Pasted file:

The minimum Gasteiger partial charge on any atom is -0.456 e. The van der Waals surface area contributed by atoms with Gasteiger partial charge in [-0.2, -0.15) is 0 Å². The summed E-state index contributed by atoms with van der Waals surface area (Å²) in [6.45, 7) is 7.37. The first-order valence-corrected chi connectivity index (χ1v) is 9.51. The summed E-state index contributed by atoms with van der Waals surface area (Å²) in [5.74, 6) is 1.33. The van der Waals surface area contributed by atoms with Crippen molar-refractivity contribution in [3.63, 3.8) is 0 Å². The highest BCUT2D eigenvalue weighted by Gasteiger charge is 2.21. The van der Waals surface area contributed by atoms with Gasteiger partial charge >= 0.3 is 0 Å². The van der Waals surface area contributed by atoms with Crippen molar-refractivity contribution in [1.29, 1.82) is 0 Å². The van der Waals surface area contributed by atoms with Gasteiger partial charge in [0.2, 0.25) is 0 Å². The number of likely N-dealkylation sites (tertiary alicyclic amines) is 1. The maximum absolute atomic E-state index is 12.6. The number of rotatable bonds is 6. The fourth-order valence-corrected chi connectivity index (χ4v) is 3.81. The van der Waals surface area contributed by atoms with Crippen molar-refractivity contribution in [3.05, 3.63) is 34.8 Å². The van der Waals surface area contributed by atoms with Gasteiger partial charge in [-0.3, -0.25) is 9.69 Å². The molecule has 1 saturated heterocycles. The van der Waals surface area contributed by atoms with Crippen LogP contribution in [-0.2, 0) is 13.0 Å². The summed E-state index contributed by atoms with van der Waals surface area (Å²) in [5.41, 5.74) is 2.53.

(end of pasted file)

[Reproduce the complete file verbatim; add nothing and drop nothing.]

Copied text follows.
The minimum Gasteiger partial charge on any atom is -0.456 e. The van der Waals surface area contributed by atoms with Gasteiger partial charge in [-0.2, -0.15) is 0 Å². The summed E-state index contributed by atoms with van der Waals surface area (Å²) in [6.45, 7) is 7.37. The first-order valence-corrected chi connectivity index (χ1v) is 9.51. The summed E-state index contributed by atoms with van der Waals surface area (Å²) in [5.74, 6) is 1.33. The van der Waals surface area contributed by atoms with Crippen molar-refractivity contribution in [3.63, 3.8) is 0 Å². The highest BCUT2D eigenvalue weighted by Gasteiger charge is 2.21. The van der Waals surface area contributed by atoms with Gasteiger partial charge >= 0.3 is 0 Å². The van der Waals surface area contributed by atoms with Crippen molar-refractivity contribution in [1.29, 1.82) is 0 Å². The van der Waals surface area contributed by atoms with Gasteiger partial charge in [0.2, 0.25) is 0 Å². The number of likely N-dealkylation sites (tertiary alicyclic amines) is 1. The maximum absolute atomic E-state index is 12.6. The number of rotatable bonds is 6. The fourth-order valence-corrected chi connectivity index (χ4v) is 3.81. The van der Waals surface area contributed by atoms with Crippen molar-refractivity contribution in [3.05, 3.63) is 34.8 Å². The van der Waals surface area contributed by atoms with Gasteiger partial charge in [-0.3, -0.25) is 9.69 Å². The molecule has 1 saturated heterocycles. The van der Waals surface area contributed by atoms with Crippen LogP contribution in [-0.2, 0) is 13.0 Å². The summed E-state index contributed by atoms with van der Waals surface area (Å²) in [5.41, 5.74) is 2.53.